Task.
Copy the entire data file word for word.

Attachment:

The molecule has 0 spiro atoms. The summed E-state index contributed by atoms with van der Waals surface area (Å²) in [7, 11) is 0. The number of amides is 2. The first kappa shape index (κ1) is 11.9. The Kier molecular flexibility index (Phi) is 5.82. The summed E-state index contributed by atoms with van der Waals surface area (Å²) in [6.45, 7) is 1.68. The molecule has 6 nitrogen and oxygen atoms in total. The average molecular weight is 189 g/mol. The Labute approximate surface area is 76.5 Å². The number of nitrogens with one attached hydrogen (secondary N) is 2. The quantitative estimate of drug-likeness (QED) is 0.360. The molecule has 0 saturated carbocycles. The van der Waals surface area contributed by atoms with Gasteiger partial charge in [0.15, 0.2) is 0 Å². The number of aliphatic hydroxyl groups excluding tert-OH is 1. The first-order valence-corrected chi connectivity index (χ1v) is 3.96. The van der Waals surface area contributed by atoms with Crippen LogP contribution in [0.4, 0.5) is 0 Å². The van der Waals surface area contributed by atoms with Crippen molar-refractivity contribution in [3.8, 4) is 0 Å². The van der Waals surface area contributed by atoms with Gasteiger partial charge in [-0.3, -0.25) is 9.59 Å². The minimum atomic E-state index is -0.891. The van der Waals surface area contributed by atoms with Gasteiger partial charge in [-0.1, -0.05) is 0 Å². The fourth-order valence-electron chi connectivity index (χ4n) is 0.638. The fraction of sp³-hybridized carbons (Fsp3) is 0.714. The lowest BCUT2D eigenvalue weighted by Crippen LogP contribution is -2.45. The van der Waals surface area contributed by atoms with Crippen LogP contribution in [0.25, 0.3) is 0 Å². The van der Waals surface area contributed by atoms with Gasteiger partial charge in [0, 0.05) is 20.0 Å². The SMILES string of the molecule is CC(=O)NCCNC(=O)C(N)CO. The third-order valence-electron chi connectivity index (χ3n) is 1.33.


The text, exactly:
The molecule has 0 spiro atoms. The summed E-state index contributed by atoms with van der Waals surface area (Å²) in [7, 11) is 0. The number of amides is 2. The first kappa shape index (κ1) is 11.9. The Kier molecular flexibility index (Phi) is 5.82. The summed E-state index contributed by atoms with van der Waals surface area (Å²) in [6.45, 7) is 1.68. The molecule has 6 nitrogen and oxygen atoms in total. The average molecular weight is 189 g/mol. The Labute approximate surface area is 76.5 Å². The number of nitrogens with one attached hydrogen (secondary N) is 2. The quantitative estimate of drug-likeness (QED) is 0.360. The molecule has 0 saturated carbocycles. The van der Waals surface area contributed by atoms with Gasteiger partial charge in [0.15, 0.2) is 0 Å². The number of aliphatic hydroxyl groups excluding tert-OH is 1. The first-order valence-corrected chi connectivity index (χ1v) is 3.96. The van der Waals surface area contributed by atoms with Crippen LogP contribution in [0.4, 0.5) is 0 Å². The van der Waals surface area contributed by atoms with Crippen molar-refractivity contribution in [3.8, 4) is 0 Å². The van der Waals surface area contributed by atoms with Gasteiger partial charge in [-0.3, -0.25) is 9.59 Å². The minimum atomic E-state index is -0.891. The van der Waals surface area contributed by atoms with Gasteiger partial charge in [-0.1, -0.05) is 0 Å². The fourth-order valence-electron chi connectivity index (χ4n) is 0.638. The fraction of sp³-hybridized carbons (Fsp3) is 0.714. The lowest BCUT2D eigenvalue weighted by Crippen LogP contribution is -2.45. The van der Waals surface area contributed by atoms with Crippen LogP contribution in [0.25, 0.3) is 0 Å². The van der Waals surface area contributed by atoms with Gasteiger partial charge in [0, 0.05) is 20.0 Å². The SMILES string of the molecule is CC(=O)NCCNC(=O)C(N)CO. The third-order valence-electron chi connectivity index (χ3n) is 1.33.